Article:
Monochrome Sets You Free
By: Robert C. Morgan
I discovered the work of Ha Chonghyun in 2000 at an exhibition mounted at the Gwangju City Art Museum, curated by the art critic Yoon Jin Sup. Yoon’s exhibition revealed the ineluctable relationship between the Japanese Mono-ha artists and Dansaekhwa, the name given to the Korean Monochrome painters; the two groups worked parallel to one another in the late 1960s and ’70s. While I understood Ha’s work on an intuitive level at the time of the exhibition, it was not until my visit to the artist’s studio in the winter of 2008 that I began to fully grasp the depth of his earlier burlap and barbed-wire paintings, not only as signs of military repression made evident during the late 1970s, but also as spiritual works focused on transformation and resistance that could be read as icons of the human condition.
Ha’s gritty, earth-toned paintings — a selection of which are currently on view at Blum & Poe — hold a sense of completeness in their formal confrontation and affect. They share a measure of exorbitant feeling often suggested by Abstract Expressionism, specifically the radical Elegies of Robert Motherwell and the chromatic insurgencies emanating from Newman and Rothko. Here I found a Korean counterpart, or perhaps an extension, of issues in nonobjective painting that emanated over a historical continuum, from Seoul to New York and from New York to Seoul over the course of decades. Ha’s paintings, uniformly titled Conjunctions, propose a kind of aesthetic experience, a qualitative leap into an epic momentum, referencing both spiritual and secular impulses along the way.
The Conjunctions, which span the mid-1970s to 2009, transmit a message that exceeds the limits of either formalism or nationalism. These eloquent works are pictorial expressions of a paradox that happens when an artist goes deeply within himself and makes contact with his own culture. One might say Ha has made himself “universal” through the act of painting and at the same time vigorously reinvented his Korean roots. His paintings employ a traditional technique used in the Chosun Dynasty (1392–1897) in which the pigments — in Ha’s work, the ochres and dark umbers — are pushed through the weave of the burlap and eventually linen from the opposite side, and then trowelled with a palette knife on the frontal surface. He is an artist who appears to work without trepidation, knowing that the more persuasively he paints, the more the world will return the favor. In this sense, the Conjunctions function as harbingers of a perennial consciousness, shared with the phenomenology of Edmund Husserl and the compassionate Prajnaparamita sutra practiced by followers of Buddhism.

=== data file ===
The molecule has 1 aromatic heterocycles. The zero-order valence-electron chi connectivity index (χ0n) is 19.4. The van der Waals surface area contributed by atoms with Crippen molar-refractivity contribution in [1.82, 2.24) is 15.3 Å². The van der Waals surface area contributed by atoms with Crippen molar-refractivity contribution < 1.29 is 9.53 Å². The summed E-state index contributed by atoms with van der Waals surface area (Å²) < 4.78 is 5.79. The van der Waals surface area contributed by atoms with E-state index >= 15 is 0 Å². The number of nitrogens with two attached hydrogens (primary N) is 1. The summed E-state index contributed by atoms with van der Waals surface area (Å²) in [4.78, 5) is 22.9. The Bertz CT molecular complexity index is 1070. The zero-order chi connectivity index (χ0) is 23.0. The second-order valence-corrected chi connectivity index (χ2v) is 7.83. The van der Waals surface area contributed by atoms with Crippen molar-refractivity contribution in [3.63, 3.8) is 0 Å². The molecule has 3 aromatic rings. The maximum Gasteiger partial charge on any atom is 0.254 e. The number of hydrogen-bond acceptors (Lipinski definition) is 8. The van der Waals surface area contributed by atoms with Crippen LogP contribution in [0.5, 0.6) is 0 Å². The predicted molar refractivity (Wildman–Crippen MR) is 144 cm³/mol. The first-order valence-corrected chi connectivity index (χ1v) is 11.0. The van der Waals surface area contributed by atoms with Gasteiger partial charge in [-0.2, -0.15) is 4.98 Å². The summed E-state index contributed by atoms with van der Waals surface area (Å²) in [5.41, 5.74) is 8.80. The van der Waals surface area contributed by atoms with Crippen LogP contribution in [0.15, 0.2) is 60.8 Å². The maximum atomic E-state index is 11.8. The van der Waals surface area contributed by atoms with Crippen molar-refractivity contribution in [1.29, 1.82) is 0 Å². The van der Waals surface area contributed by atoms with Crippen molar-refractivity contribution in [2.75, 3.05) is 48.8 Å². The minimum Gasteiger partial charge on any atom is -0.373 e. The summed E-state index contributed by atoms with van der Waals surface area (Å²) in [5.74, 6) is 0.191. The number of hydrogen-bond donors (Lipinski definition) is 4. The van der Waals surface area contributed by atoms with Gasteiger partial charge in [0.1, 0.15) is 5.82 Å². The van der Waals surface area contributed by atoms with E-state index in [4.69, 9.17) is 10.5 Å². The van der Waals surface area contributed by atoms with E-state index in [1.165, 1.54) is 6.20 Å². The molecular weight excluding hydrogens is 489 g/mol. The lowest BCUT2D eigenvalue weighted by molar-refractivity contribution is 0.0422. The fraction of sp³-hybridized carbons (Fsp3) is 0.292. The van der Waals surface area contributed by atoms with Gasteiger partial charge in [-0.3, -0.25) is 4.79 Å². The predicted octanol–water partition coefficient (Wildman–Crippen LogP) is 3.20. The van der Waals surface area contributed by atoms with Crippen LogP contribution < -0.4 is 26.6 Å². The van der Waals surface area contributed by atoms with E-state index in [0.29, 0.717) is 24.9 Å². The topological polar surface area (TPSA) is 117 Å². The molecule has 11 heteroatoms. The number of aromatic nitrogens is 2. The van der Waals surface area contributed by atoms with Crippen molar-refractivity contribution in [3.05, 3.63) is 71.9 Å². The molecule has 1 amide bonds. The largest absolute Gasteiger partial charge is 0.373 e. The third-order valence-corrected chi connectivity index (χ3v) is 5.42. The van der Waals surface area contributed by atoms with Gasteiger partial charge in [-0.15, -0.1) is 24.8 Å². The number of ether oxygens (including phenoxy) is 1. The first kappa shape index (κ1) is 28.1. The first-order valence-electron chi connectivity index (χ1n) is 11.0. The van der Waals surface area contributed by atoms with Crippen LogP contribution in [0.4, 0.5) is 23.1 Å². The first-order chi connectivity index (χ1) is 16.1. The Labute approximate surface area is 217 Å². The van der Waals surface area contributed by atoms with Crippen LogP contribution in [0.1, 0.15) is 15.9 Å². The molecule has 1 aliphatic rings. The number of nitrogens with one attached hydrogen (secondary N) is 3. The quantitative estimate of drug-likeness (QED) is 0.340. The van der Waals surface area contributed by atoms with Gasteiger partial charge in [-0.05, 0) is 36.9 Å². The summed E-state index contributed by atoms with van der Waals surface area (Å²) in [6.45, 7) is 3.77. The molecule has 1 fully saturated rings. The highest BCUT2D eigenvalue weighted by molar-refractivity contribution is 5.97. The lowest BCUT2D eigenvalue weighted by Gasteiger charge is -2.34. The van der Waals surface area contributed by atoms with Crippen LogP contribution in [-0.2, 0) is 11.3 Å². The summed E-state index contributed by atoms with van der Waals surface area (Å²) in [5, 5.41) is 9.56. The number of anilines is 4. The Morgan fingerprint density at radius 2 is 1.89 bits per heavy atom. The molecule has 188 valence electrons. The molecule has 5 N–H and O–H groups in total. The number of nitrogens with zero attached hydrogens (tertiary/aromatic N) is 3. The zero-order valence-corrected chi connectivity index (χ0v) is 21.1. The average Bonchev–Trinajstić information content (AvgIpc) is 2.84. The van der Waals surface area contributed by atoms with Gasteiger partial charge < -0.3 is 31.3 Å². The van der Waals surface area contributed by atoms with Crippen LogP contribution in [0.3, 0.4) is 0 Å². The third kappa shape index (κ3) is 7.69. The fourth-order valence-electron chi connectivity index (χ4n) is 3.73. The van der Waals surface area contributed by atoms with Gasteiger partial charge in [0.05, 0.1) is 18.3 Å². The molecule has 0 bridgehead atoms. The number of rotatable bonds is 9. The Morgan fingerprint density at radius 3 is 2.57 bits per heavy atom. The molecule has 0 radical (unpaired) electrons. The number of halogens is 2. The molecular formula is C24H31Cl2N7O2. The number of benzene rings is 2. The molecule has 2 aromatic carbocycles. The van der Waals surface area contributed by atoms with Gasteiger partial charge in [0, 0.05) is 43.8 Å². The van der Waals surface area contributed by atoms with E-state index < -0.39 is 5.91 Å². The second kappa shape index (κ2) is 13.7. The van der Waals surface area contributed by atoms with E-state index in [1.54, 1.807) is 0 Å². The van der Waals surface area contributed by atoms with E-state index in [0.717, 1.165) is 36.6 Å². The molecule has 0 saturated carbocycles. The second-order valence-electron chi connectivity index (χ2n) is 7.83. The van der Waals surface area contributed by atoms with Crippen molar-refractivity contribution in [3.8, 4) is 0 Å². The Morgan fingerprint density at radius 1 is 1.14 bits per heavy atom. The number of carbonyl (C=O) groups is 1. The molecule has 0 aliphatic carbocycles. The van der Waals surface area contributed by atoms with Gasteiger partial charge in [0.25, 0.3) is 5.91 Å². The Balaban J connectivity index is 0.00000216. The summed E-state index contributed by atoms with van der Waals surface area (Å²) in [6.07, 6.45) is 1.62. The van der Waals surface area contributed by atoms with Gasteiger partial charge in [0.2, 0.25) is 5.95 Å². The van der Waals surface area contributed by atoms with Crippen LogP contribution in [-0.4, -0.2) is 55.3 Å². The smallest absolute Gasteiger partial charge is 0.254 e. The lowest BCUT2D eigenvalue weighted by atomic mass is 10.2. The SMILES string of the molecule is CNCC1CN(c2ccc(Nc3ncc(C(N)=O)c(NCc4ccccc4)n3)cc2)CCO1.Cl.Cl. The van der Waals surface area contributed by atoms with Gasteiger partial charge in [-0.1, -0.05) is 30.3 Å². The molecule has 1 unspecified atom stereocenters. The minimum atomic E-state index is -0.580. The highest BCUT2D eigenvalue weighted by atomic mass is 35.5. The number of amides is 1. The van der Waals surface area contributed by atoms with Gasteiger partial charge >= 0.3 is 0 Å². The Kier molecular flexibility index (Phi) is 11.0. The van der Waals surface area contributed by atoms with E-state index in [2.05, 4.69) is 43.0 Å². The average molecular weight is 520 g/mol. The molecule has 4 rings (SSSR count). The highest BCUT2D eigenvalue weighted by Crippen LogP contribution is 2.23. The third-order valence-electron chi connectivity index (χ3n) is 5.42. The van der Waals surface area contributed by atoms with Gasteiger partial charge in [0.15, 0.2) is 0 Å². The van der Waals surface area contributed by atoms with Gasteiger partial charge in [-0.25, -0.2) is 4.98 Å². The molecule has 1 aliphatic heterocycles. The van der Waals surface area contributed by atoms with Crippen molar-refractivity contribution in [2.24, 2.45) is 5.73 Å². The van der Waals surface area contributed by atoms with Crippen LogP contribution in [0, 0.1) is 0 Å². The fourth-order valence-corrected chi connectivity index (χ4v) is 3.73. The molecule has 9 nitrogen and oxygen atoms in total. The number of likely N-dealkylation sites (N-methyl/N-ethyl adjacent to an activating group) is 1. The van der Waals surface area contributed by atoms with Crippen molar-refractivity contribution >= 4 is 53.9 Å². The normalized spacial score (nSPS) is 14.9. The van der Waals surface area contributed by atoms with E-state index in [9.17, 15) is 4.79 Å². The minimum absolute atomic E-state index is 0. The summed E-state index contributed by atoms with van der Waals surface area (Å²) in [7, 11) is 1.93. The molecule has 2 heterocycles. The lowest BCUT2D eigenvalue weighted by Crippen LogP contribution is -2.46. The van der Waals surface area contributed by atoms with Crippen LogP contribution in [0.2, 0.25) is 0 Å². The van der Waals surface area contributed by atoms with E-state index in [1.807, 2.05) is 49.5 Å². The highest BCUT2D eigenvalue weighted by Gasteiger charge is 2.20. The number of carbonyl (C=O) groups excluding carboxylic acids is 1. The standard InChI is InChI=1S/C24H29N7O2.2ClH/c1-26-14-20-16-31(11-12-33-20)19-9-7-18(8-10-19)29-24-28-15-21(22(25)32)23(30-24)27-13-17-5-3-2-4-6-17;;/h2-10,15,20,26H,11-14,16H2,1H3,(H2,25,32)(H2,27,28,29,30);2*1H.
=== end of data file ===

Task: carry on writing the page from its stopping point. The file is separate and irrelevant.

These scribbled, marked, and incised paintings are a challenge to consider the importance of our tactile sensations in discovering fulfillment within the cycles of nature. The force contained within these paintings is a vibrant one, directed toward those willing to contend with some kind of mediated posthuman reality on the verge of pushing us outside ourselves, thereby depriving our sense of awareness about how to live. This is the locus in which the Conjunctions intervene, the place where Ha’s terrestrial vision becomes a form of meditation. It is where the Conjunctions emit their healing power and where they connect us to art, not by conceptual anecdotes but through feelings. Ha’s densely textured surfaces of pulled paint reveal a stark, life-giving potential. His paintings seek solitude, a place where human beings are forced to contend with the deeper realities of nature. They are on the cusp of an indeterminate language, making an appeal for personal liberation in one form or another, even as Korea has emerged from its military past to the democracy and corporate leader it has become on the stage of a new world order.